top of page

Edible Weeds

If you’ve ever grown a garden (or have been to one of our volunteer days) you may be well acquainted with what are known as weeds. But really, the plants we call weeds often serve many purposes. The cultivated crops aren’t the only ones in our garden beds that can feed us. The many weeds that grow in between can pack a real nutritional and medicinal punch. So the next time you see new weeds in your freshly weeded garden, you may want to look them up to see if they provide other benefits, like the three I wanted to mention today.

1. Lamb’s Quarters: These guys pop up everywhere. They follow human habitation quite closely and thrive on freshly disturbed soil used for cultivation. Lamb’s quarters is also called “wild spinach” and can actually outcompete domestic spinach in vitamin and mineral content. It has higher iron, calcium, zinc and potassium content than spinach, while also being a great source of the B-complex vitamins and vitamin C. Keep in mind though that lamb’s quarters does contain higher levels of oxalates. But that’s less likely to be of great concern due to the high calcium content of this wild green. Calcium binds to oxalic acid, causing it to be non-absorbable. Lamb’s quarters’ leaves are diamond-shaped with a coarsely toothed edge and tend to bear a grayish powdery coating with spots of fuchsia on their undersides, especially at the leaf joint. As a “wild spinach,” lamb’s quarters can be substituted into any recipe that calls for spinach or Swiss chard - soups, omelets, lasagna, pesto, etc.

2. Purslane: Purslane is a particularly attractive little weed. It looks a bit like a baby jade plant with fleshy succulent leaves that stem outwards from a central taproot, creating a mat small yellow flowers. It’s made up of 93% water and can also be used in many of the same ways as spinach. It’s exceptionally high in Omega-3 fatty acids and is also high in calcium, iron, magnesium, and potassium and many antioxidants. The leaves can also be crushed up and made into an ointment for burns. Purslane is quite common as a salad green outside the US.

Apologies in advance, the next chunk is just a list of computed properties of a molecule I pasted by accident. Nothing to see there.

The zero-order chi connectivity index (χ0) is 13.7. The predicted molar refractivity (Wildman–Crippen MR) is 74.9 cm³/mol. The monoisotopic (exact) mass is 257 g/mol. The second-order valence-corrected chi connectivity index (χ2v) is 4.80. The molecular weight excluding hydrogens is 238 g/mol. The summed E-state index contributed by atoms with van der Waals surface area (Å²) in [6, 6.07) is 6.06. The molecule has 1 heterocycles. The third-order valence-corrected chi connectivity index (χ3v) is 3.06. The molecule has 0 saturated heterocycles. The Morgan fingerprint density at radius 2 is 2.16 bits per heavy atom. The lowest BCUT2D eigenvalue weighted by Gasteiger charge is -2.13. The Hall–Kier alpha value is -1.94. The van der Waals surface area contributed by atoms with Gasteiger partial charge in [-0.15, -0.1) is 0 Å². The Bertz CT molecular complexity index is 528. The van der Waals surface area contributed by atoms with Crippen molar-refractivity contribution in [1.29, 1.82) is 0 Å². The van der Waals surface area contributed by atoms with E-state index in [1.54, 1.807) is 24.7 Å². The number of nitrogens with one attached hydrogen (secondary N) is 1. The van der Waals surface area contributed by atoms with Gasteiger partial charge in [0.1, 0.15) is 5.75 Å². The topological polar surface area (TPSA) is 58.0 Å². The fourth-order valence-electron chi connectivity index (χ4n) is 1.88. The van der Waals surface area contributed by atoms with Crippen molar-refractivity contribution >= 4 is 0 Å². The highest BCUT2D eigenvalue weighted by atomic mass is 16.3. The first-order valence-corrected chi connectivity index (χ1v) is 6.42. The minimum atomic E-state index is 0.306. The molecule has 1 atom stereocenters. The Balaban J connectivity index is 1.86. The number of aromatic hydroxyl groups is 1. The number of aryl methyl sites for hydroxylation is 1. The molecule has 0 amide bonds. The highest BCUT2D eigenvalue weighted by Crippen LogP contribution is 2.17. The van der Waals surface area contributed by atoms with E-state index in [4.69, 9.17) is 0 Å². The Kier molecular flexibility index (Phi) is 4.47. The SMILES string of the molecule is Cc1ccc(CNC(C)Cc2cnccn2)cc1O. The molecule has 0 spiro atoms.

3. Plantain: Plantain plants (the ground-dwelling green-leafed plant, not the banana) are EVERYWHERE. This is one of their biggest medicinal attributes as they’re always on hand, yet maybe their biggest downside as a weed. They have broad oval-shaped leaves with tall skinny stalks that rise up in the middle with tiny white flowers. Plantains are known to be a champion first-aid remedy for many maladies, so it’s a good thing they’re always on hand. It’s a proven healer to help skin inflammation such as burns, rashes, cuts, stings, bites, etc. In fact, plantain is also known as “soldier’s herb” for its extensive use on the battlefield treating wounds. It can also be ingested for internal benefits in treating IBS symptoms as well as hot and dry conditions of the lungs, such as persistent cough.

There are so many other wonderful benefits to everyday weeds. Take a look around your backyard and see what tasty medicine you can find!

27 views0 comments

Recent Posts

See All


bottom of page